The NHS plans to serve patients meat from deer culled in England’s woodlands, with the plans – already under construction at a hospital trust – being rejected by animal rights activists.
The East Lancashire Hospital Trust has been serving game culled by Forestry England for a year, just 13 miles away in the Forest of Boland and Grizedale.
Now other trusts are signing up to follow suit – 20 deer are expected to serve by the end of the year.
Experts have hailed the wild meat, which is high in protein, zinc and iron and naturally low in fat, as an ideal choice to help patients make a full recovery.
The East Lancashire Hospital Trust has been serving game culled by Forestry England for a year, just 13 miles away in the Forest of Boland and Grizedale. Pictured: NHS Chef with the Trust’s venison pie
And the dishes are consistently the most chosen menu items – with the venison and winter vegetable pie and Lancashire venison and mashed casserole making up more than a third of patient meal choices in December.
But the move has already been rejected by animal rights activists, who say the red meat should be dumped for vegetables and tofu.
Dawn Carr, the director of Vegan Corporate projects at PETA, said: “No animal – whether it’s a gentle deer being killed in the guise of a ‘hold’ or a pig or cow being hanged and shot with a bolt gun – would die to served in a stew or as a spread.
Highland Game supplies the meat to the East Lanchashire NHS trust of Forestry England
“Animals suffer greatly for meat, and serving it in hospitals should be phased out immediately because it’s like handing out cigarettes for lung cancer benefits.
‘Heart attacks, stroke, cancer and diabetes – the UK’s leading causes of death – have all been linked to diets heavy in the saturated fat found in animal foods.
‘So dumping animal meat in favor of healthy, hearty and humane vegetables, legumes and tofu would be great news for NHS patients and staff.
‘Serving vegan meals would also be a cost-effective solution in the long run and better for the environment – just what the doctor ordered!’
With the UK’s deer population believed to be at its highest level in 1,000 years, 350,000 deer are culled each year.
Adam Fisk, of Highland Game, who supply the meat to the NHS Trust of Forestry England, said: ‘Highland Game is working incredibly hard to take a seasonal and variable source of game meat and present it to modern markets by working to the highest standards of welfare, processing and food safety, a philosophy shared by all our suppliers.
With the UK’s deer population believed to be at its highest level in 1,000 years, 350,000 deer are culled each year (stock image)
‘Working with the NHS is a testament to that ethos and a real win-win situation as patients, visitors and staff can be fed on Britain’s naturally available wild game.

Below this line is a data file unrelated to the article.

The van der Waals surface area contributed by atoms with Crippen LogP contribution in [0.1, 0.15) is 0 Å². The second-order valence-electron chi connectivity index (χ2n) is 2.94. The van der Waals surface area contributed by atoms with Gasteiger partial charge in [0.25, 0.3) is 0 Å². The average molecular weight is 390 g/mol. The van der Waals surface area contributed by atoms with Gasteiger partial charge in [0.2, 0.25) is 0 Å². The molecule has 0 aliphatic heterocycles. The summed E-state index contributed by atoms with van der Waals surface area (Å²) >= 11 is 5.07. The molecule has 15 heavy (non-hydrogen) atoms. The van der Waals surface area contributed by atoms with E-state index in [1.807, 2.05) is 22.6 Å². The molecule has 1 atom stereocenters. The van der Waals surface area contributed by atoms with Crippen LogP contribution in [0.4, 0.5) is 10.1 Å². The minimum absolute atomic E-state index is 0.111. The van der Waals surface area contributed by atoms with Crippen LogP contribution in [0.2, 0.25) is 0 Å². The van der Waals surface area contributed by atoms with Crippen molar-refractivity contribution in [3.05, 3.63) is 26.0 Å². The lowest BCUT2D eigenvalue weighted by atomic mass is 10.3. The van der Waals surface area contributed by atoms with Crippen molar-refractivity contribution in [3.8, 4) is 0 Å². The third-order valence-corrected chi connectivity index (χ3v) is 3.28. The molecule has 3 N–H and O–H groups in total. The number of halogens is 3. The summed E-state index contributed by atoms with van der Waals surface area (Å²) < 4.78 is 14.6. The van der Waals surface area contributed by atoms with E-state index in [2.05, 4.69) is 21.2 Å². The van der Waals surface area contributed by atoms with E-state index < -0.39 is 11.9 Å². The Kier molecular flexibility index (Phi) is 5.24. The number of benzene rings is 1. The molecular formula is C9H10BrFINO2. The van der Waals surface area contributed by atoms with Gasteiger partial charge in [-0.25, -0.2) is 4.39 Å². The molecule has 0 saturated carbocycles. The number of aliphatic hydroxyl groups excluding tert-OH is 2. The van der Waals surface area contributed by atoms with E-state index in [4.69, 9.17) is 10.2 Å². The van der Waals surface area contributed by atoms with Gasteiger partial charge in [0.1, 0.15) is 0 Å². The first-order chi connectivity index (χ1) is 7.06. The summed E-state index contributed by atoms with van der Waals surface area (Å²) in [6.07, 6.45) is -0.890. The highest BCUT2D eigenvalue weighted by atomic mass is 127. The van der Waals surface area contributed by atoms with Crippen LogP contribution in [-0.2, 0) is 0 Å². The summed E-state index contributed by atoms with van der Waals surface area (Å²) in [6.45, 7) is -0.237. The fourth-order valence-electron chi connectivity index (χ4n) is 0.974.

‘Safety doesn’t have to be just about good food, with the right choice of cuts presented in the right meal sizes, and when the health and environmental benefits are taken into account, deer has an excellent combined value proposition.
“Now that we’re rolling it out, we’re using all of Forestry England’s game.
“All those public forests where people go to walk their dogs and go to Go Ape – there’s a whole forest management program behind the scenes of those locations.
“They have a deer management plan where they assess the numbers in the forests – which are increasing at the moment – and then they clear a certain area to try to control the population.
“They clean it up and then they have quality assurance and then we drive a truck to pick it up and then take them to the factory for processing.
The Royal Blackburn Hospital, which is part of the East Lancashire Hospital Trust
“It will go through a series of different checks and then some of the carcass that is diced will go to the NHS – the rest will go to our normal customers, Tescos, Morrisons, Aldi etc.”
The project was set up by Tim Radcliffe, now the NHS’s National Net Zero Food Program manager.
He said: ‘We want to give patients and staff the very best food we can. As meat goes, venison is low in fat and has good nutrients to aid recovery and promote good patient health.
“Wild venison is a cost-neutral option compared to other meats – and if you can buy sustainable, high-quality ingredients sourced within a 30-mile radius, why would you ever consider importing meat?
“By working with Forestry England and Highland Game we can get game straight from the Forest of Bowland, so it can’t become local anymore.”
In August, the East Lancashire Trust and Forestry England partnership was nominated for a food innovation award by the BBC Food and Farming Awards.
In the first year of the partnership, Forestry England supplied 1,000kg of diced game used in meals for patients and staff.